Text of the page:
The other day I heard from a friend who recently became a fiction editor at a journal I admire. Do you have an unpublished story you can show me, she asked? A smart writer would be able to say yes, because—especially after having had to say no on similar occasions in the past—a smart writer would keep a stocked arsenal of short stories lying around for times like this.
But I don’t learn from my mistakes. My new collection had used everything up, and since its completion last year I’d been working on a novel. How long did I have to throw something together? One week, said my friend. I recalled that Robert Louis Stevenson wrote Strange Case of Dr. Jekyll and Mr. Hyde in six days. He spent the whole time high on cocaine, a drug I’ve put behind me; on the other hand, Jekyll and Hyde is a whole novella, whereas three thousand words would suffice for my purposes.
I opened a file containing what I’d believed was a list of story ideas. If/then, read one item on the list, in full. Shard, said another. CBCPCISH, offered a third. I vaguely recalled this act of abbreviation. It was inspired by the nausea I got just to imagine anyone else ever laying eyes on my notes. Let me digress to talk about archives. These days writers are always selling or donating their archives to libraries and foundations, as if a willingness to let other people view their notes and first drafts is a normal human feeling. It’s not. When the time comes, I’ll be donating my archive to a bonfire.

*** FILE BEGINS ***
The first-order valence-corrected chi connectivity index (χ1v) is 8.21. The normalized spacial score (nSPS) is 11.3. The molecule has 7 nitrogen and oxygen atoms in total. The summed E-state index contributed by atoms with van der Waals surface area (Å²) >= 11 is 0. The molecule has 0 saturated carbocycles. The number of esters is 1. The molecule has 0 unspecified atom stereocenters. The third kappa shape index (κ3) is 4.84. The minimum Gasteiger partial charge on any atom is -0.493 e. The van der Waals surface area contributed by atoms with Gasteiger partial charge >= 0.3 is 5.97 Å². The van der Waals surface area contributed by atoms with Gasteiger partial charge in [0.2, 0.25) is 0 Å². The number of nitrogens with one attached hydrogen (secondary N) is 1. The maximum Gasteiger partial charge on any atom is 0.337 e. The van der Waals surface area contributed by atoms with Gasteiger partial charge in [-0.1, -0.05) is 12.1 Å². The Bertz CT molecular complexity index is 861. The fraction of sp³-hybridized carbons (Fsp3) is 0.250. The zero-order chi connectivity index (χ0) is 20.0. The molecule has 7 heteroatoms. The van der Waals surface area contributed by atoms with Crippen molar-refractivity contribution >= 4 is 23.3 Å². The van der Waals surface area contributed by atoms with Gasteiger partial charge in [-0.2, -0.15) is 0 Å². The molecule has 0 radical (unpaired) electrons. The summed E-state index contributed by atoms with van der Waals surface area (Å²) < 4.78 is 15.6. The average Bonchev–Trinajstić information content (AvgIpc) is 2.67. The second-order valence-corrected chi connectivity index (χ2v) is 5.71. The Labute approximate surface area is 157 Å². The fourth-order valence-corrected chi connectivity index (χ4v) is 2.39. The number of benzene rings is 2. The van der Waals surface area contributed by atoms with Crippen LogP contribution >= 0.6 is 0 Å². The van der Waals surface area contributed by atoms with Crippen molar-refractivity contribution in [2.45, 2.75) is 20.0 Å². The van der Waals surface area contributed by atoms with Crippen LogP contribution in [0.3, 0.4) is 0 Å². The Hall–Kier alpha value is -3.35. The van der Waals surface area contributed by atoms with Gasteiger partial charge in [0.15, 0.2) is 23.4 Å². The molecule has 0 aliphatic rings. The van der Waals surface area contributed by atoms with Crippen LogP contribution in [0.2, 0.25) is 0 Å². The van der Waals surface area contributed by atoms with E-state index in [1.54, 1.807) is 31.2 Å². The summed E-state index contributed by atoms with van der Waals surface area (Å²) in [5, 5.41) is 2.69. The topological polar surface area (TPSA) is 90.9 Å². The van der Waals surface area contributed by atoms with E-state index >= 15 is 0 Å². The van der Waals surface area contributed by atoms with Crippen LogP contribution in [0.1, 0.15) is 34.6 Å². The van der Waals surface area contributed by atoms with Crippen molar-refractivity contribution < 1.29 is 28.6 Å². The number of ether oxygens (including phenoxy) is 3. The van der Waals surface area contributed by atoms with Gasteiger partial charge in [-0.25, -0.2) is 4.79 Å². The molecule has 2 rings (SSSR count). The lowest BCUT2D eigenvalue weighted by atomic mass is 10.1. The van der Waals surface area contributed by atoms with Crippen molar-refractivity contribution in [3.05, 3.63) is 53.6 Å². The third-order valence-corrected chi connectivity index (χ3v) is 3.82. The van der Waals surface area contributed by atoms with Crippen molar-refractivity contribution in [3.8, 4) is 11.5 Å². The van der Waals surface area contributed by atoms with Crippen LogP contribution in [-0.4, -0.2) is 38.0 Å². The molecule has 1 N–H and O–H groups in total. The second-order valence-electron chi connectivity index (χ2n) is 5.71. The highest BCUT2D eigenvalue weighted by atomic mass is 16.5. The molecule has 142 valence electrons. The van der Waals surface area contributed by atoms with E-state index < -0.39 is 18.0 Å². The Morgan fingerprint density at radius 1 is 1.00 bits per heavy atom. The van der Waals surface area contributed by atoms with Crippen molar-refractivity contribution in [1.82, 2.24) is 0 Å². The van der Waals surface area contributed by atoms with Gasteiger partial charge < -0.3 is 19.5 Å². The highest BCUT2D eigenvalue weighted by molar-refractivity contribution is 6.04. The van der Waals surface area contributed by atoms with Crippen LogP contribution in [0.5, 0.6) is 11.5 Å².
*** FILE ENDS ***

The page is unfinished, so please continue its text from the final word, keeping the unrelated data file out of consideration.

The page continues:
Since the notes weren’t much help, I tried the junkyard. That’s the area of my hard drive where failed novels live. I’ve written something like twenty of them, which might feel like a monumental waste if I hadn’t been able to repurpose so many of as short stories. Generally my favorite stories I’ve written are the ones where I’ve pruned at least ninety percent of a text away. Only two stories from my second collection can I bear rereading: “Cades Cove,” which began as a novella and wound up two pages, and “Mr. Gas,” which was a 350-page novel that seemed more worthy of existence once I got it down below twenty pages. I’m confident no copies exist of the originals. If any did, I would delete them, then hire a computer expert to eliminate any remaining digital traces, then send unsolicited rejection letters to all worldwide institutions that collect archives.
My method of story-writing probably qualifies as the most inefficient manner ever devised for constructing anything. Still, it works. Therefore, I’m trying to resist the temptation to take the novel I’m close to completing after fifteen years, cut 325 of its 350 pages, and turn it into a short story. We’ll see. I’ve got four more days.